At some point after setting out to utilize the output from the CBP5 Watershed model for inclusion in my meta-modeling system (WOOOMM), it became readily apparent that the model has far more data in its output files than is needed by a lot of applications, particularly those that are interested only in hydrology. Moreover, it is often only the need to be “loosely coupled” with the model, that is, I really only want to take the models output and do something with it, rather than feedback to the model, and try to change its inputs. Thus, it became relevant to put together a system for caching and retrieving the models output data for use by widgets in the meta-modeling system. During this process, I learned the pros and cons of database indices, specifically the following yin-yang: lots of indices can help speed up data READS from a table, but in order to achieve high speed WRITES to a table, the number of indices must be minimized. The short of it is that a table with several million records in it and 4 indices describing some important geographic and scenario specific details will take 10+ minutes to insert another 120,000 records (because it is recalculating indices), however, by choosing the most important index and dropping the others, I could reduce that insert time to under 10 seconds. The long of it (including how I got here) follows:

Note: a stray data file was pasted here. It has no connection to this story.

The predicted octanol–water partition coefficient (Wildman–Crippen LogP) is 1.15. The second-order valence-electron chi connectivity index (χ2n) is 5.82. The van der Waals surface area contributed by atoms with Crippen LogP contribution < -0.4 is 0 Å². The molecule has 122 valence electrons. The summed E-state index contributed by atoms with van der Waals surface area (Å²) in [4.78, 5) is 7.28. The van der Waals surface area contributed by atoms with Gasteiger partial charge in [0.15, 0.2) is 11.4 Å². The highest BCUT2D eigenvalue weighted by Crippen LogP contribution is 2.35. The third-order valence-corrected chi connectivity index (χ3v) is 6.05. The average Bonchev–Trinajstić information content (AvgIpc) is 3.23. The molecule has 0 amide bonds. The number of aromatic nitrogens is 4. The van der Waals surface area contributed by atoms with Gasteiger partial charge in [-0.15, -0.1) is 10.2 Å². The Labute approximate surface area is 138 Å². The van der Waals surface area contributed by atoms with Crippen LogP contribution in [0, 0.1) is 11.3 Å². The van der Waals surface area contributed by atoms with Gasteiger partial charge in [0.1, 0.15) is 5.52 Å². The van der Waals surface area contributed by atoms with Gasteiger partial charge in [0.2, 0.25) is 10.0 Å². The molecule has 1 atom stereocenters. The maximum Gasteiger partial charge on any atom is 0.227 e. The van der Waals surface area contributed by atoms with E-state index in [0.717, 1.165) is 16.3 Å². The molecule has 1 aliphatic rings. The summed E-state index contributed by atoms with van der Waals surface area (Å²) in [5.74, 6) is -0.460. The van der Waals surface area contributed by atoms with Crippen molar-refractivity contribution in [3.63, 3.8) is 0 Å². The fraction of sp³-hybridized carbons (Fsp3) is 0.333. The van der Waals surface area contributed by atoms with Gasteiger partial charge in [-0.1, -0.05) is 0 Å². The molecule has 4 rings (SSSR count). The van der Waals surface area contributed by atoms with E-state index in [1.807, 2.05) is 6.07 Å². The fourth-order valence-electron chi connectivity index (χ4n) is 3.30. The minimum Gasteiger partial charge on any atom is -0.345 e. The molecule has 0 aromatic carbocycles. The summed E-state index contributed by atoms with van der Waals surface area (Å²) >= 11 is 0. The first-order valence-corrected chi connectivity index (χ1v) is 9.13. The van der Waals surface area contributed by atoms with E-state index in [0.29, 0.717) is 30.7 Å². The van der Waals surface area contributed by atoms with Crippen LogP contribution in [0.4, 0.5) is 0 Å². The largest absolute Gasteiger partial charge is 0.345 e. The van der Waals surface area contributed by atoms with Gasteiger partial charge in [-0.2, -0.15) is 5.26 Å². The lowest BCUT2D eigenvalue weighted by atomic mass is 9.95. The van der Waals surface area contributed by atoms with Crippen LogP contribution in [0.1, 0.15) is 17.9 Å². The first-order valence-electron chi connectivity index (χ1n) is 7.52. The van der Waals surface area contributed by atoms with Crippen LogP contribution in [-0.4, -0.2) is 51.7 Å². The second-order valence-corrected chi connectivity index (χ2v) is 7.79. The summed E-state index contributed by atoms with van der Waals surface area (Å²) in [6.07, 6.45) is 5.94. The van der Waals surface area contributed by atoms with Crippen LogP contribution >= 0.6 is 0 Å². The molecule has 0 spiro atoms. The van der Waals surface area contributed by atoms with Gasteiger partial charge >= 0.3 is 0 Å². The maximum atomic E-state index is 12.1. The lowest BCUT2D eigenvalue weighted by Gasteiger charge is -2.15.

The first crack at doing this was not particularly scalable, I wrote a routine to convert the output of the modeling database files known as WDM’s, into a text file, then to parse that text file and harvest the data that I was interested in. This prevented me from crushing memory by taking in a lot of extraneous data (I could take only that which I wanted and discard the rest), but it was time consuming, and had to be repeated each time I ran the model simulation. Additionally, it was very non-scalable, in other words, I had to link the output WDM to every object that I wanted to pull data from, and I also had to have a copy of each WDM accessible for using multiple watershed model output areas. Not only was this a bit of a drag from a model setup standpoint, if the CBP5 model output changed (say they issue a new calibration, which happens every 6-12 months), or perhaps I do some experiements in another part of the model which requires re-running the CBP5 output — then the files have to be swapped out, etc.
Second iteration was the use of a postgreSQL database to house the model output. This proved to be a nice way to store the data, and by giving each “model scenario” a specific ID, I could store multiple iterations of the models outputs (say, a historical run, a projected future run, a future run with global warming, etc.) all tagged with a “scenario ID” to make them distinct from one another. When the model widget that uses this data needs to change scenarioid, all it does it swap its ID, all other data can stay the same, and it gets the new info. This was a good solution, but it soon became apparent that I needed to learn a thing or two about high volume databases (with frequent WRITES) and indices.